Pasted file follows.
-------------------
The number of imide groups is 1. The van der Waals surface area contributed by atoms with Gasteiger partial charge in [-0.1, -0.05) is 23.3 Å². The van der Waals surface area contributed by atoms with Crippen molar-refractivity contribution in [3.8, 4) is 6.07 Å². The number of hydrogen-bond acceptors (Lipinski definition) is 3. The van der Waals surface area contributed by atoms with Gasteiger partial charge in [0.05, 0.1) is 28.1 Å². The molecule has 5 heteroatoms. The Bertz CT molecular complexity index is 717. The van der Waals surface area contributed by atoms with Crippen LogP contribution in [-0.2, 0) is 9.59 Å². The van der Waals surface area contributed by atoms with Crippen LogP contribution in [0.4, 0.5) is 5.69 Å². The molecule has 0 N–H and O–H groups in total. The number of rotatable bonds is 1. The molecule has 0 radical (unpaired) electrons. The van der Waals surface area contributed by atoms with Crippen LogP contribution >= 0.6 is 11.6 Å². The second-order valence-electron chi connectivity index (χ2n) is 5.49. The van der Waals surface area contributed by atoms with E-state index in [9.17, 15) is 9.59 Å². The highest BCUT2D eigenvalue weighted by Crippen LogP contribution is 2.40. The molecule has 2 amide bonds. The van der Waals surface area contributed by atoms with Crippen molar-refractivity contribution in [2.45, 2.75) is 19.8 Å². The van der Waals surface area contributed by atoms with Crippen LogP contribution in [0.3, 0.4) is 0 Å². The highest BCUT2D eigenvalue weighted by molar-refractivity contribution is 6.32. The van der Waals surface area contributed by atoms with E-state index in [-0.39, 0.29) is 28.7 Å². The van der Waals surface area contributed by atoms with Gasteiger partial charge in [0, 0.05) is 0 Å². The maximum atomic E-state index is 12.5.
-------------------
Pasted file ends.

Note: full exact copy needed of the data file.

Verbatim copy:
The number of imide groups is 1. The van der Waals surface area contributed by atoms with Gasteiger partial charge in [-0.1, -0.05) is 23.3 Å². The van der Waals surface area contributed by atoms with Crippen molar-refractivity contribution in [3.8, 4) is 6.07 Å². The number of hydrogen-bond acceptors (Lipinski definition) is 3. The van der Waals surface area contributed by atoms with Gasteiger partial charge in [0.05, 0.1) is 28.1 Å². The molecule has 5 heteroatoms. The Bertz CT molecular complexity index is 717. The van der Waals surface area contributed by atoms with Crippen LogP contribution in [-0.2, 0) is 9.59 Å². The van der Waals surface area contributed by atoms with Crippen LogP contribution in [0.4, 0.5) is 5.69 Å². The molecule has 0 N–H and O–H groups in total. The number of rotatable bonds is 1. The molecule has 0 radical (unpaired) electrons. The van der Waals surface area contributed by atoms with Crippen LogP contribution >= 0.6 is 11.6 Å². The second-order valence-electron chi connectivity index (χ2n) is 5.49. The van der Waals surface area contributed by atoms with E-state index in [9.17, 15) is 9.59 Å². The highest BCUT2D eigenvalue weighted by Crippen LogP contribution is 2.40. The molecule has 2 amide bonds. The van der Waals surface area contributed by atoms with Crippen molar-refractivity contribution in [2.45, 2.75) is 19.8 Å². The van der Waals surface area contributed by atoms with Crippen LogP contribution in [0.3, 0.4) is 0 Å². The highest BCUT2D eigenvalue weighted by molar-refractivity contribution is 6.32. The van der Waals surface area contributed by atoms with E-state index in [-0.39, 0.29) is 28.7 Å². The van der Waals surface area contributed by atoms with Gasteiger partial charge in [0, 0.05) is 0 Å². The maximum atomic E-state index is 12.5.